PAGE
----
Put Your Nulls to Good Use
An Introduction to Hypervoxels 3.0 for Lightwave 6
Hello again, space cadets! By now, Iím sure youíve gotten the hang of blowing things up, and other assorted forms of madness, but today, weíre focusing on setting up those big blasts, and making them looking even nicer with the help of Lightwave 6. One of the greatest new features of Lightwave 6 is the newest incarnation of Hypervoxels. The new interface alone is a vast improvement over 5.6, at least, in my opinion.
It is, (as per usual for Hypervoxels,) a little tricky to get started with.
Let's get started with our Hypervoxel explosion, because I know you all want to know the latest and greatest way to blow the crap out of stuff. (Plus, itís very easy to set up and implement into an old explosion scene, or great for topping off a new one.)
Load up Lightwave 6 Layout, if you havenít already, and add a Null object to your scene. It would be a good idea to name this null if there's more than one null or other objects in your scene.
Note: If you wanna get fancy, load up that BigPlanet.lwo you've always wanted to destroy in addition to your null object. (Or try something different, like the cow.)Make sure the null object is selected, and Open the Object Properties Panel. (p) You should see a box pop up like the one below.
Under the Deformations tab, select the HypervoxelsParticles in the Add Displacement dropdown menu. (Note: It will show up as HVParticles in the dropdown field. Donít panic.) If you have used Hypervoxels in Lightwave 5.X, this step should seem quite familiar to you. Close the Object Properties panel again. (p) Weíre ready to add the Hypervoxelly goodness.Open the Settings tab,
and select the Volumetrics button under the Effects section of the menu.
Then, when we have the effects panel open, select Hypervoxels Filter from the Add Volumetric dropdown menu.
Double click on the HVFilter, which opens the Hypervoxels panel. You may notice three separate pop-up windows open, but thatís ok. The one we want allows us to select the object we want the hypervoxels to affect. In this case, we have the Null object (which I named "explosion.") Make sure you have the proper object selected in the Hypervoxels 3.0 main panel.
Once you have the right object selected, we can move over a few panels into the Preset shelf. You should see the preset shelf when you open the HVFilter panel, but if not, just check the Use Preset Shelf box at the bottom of the main panel.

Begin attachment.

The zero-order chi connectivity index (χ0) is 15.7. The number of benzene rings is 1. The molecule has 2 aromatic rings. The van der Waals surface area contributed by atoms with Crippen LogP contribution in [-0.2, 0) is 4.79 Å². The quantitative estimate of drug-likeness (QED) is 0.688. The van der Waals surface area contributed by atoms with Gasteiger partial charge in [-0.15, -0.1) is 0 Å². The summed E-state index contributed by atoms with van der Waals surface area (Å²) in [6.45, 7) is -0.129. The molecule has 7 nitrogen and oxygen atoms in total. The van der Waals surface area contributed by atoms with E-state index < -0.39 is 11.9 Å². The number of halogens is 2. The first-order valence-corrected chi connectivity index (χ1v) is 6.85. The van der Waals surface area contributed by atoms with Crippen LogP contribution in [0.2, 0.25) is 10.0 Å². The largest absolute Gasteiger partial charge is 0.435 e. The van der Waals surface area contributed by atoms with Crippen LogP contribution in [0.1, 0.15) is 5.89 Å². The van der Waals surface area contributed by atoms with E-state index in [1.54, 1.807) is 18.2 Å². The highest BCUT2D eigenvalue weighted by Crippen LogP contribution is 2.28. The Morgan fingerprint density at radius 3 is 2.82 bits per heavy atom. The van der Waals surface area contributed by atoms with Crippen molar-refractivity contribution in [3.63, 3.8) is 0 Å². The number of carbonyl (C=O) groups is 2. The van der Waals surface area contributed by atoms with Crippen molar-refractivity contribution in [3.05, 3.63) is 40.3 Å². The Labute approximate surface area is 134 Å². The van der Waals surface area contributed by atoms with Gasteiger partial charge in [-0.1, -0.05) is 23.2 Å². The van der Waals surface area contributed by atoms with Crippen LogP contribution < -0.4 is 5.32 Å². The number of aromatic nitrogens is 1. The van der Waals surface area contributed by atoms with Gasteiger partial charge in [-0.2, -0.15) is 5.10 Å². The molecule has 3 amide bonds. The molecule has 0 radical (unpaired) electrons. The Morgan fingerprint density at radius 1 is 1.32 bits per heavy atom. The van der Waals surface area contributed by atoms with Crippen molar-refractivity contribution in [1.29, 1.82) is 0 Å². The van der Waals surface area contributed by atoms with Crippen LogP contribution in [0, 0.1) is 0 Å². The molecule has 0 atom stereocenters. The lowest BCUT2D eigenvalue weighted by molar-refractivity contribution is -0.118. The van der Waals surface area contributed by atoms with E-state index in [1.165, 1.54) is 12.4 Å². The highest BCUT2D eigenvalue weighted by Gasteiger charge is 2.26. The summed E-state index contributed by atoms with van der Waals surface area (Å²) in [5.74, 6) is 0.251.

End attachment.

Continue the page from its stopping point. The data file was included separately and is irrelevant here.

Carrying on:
From the Preset Shelf dropdown, select the Fire&Smoke Presets, you should see a bunch of thumbnails appear. Select the one you like the best, and double click on it. A confirmation box will appear, asking if you want to load these settings, Click "Yes." I selected the Fireball preset for my explosion.
Thatís it!. Youíre pretty much done. All thatís left is to animate the explosion.
When it comes time to animate the explosion, starting at frame 0, scale your null object down to 0.00 on all axis. Then, move to frame 60, and scale your explosion up to say, 2 or 3 on all axis. Just remember, Hypervoxels take a heck of a long time to render, so you might want to consider staying small if you donít have a lot of computer power or a lot of time to spare. Set up your scene to render, and go to bed, is my suggestion.When you are using explosions on a large scale, you might want to take note of the size of the particle(s) you are using in your hypervoxels panel.
Make sure the size is appropriate for the scale of the explosion you are trying to simulate. You wouldnít use a 1 m particle to blow up a planet, for example. Just remember, the bigger the particles you use, the longer it will take to render. If you really, really want to blow up that planet, I suggest scaling the planet down to a reasonable size, not scaling the hypervoxel particles up. (Donít forget to resize your planetís textures if you scale it down.)If you donít want your hypervoxels to show up before the explosion is supposed to take place, use an envelope on the Dissolve field in the hypervoxels panel. (The button with the ĎEí on it.)
This is the same procedure as mentioned in my previous tutorial, which you can find here, under the tutorials page.
Here's a sample animation I did of a Star Wars style Podrace using this method. Thanks to Clint Scott for the great Podracer models.
Anyway, this should give you the basics of using Hypervoxels 3.0 to blow things up. Have fun, and try not to hurt anyone.
Come visit my website for more Lightwave and Inspire 3D tutorials, and other assorted junk.